In Our Spring 2015 Issue

Last Updated March 01, 2015
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Dear Reader,

I promise not to talk too much about the weather but I have to say, this particular spring issue of Edible Rhody has never been a more welcome sight!

Through the depths of winter with all the snow it dished out (again and again . . . and again) I was busy getting the magazine ready for production and printing for its arrival around the spring equinox. The pleasure of poring through the spring stories with their vibrant-colored photos was surely the reason I didn't resort to hibernation.

Seeing spring on my computer monitor was a stark, almost laughable, contrast to the view out my window: a frozen world blanketed by white, encircled with icicles. Most of the photos you'll see in this issue were taken last spring when the earth was green and fresh foods were poking out of the ground. The stories themselves are accounts of renewal, rebirth and, in one respect, the way I think of the spring season itself: full of determination.

Determination is what it takes to extract clear sap from a tree and turn it into an amber elixir, as you'll read in the story about sugarmaker Bill Tabor. It's what it takes to run a successful farm, the large and small, as you'll find from the stories on Baffoni's Poultry Farm and Indie Growers. It's what it takes to run an independent food business, whether it's a restaurant or a food artisan start-up, like those you'll read about in the story on Hope & Main.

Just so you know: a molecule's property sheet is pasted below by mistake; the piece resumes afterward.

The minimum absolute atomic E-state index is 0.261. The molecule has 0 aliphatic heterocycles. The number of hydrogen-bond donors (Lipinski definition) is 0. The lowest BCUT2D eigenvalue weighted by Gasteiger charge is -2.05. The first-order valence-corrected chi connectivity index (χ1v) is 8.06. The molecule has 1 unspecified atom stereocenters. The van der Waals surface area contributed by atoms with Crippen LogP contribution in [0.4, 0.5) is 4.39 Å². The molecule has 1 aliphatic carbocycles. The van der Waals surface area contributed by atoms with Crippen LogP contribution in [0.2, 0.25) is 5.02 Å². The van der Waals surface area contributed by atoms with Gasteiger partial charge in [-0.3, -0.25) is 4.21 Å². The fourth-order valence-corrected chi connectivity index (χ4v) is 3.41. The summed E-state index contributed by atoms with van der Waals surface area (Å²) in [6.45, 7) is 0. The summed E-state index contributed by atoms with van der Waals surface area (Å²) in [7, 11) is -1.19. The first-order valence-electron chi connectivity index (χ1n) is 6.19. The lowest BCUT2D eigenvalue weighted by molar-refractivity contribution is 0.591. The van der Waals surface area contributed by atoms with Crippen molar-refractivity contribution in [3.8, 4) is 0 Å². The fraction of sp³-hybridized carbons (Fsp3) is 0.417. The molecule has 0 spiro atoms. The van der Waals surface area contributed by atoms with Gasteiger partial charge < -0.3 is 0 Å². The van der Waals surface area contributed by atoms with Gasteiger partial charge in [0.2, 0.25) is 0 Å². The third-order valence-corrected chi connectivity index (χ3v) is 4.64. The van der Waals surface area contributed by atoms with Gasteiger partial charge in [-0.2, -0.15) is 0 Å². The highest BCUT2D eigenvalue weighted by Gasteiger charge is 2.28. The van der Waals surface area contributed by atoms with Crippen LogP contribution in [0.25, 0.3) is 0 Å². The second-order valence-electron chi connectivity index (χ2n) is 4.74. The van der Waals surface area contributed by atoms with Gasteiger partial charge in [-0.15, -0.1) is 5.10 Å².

It was in our winter issue back in 2011 when we first covered the story of Hope & Main in Warren. At that time founder Lisa Raiola's dream of starting a food business incubator was in its infancy. Through the ensuing three years and the sheer determination of Raiola, her board of directors and other key supporters, Hope & Main has become a beacon for Rhode Island's economic renewal centering on food and agriculture. At the ribbon cutting ceremony last October you could feel the excitement shared by the first class of Hope & Main food entrepreneurs, local chefs, farmers, builders, teachers, politicians, government and community leaders who filled the standing-room-only space.

The enthusiastic crowd could clearly appreciate the future benefit from this much needed (and much anticipated) addition to our local food community. We are excited to share stories with you of some of Hope & Main's first food entrepreneurs in this issue and we look forward sharing more accounts of the good food being cooked up in its community kitchens for many seasons to come.

While this spring may take a little more time to shed the cloak of winter, it is indeed here at last. I know we will all be savoring its mouthwatering flavors with an extra helping of appreciation this year.

Dig in!

Genie McPherson Trevor

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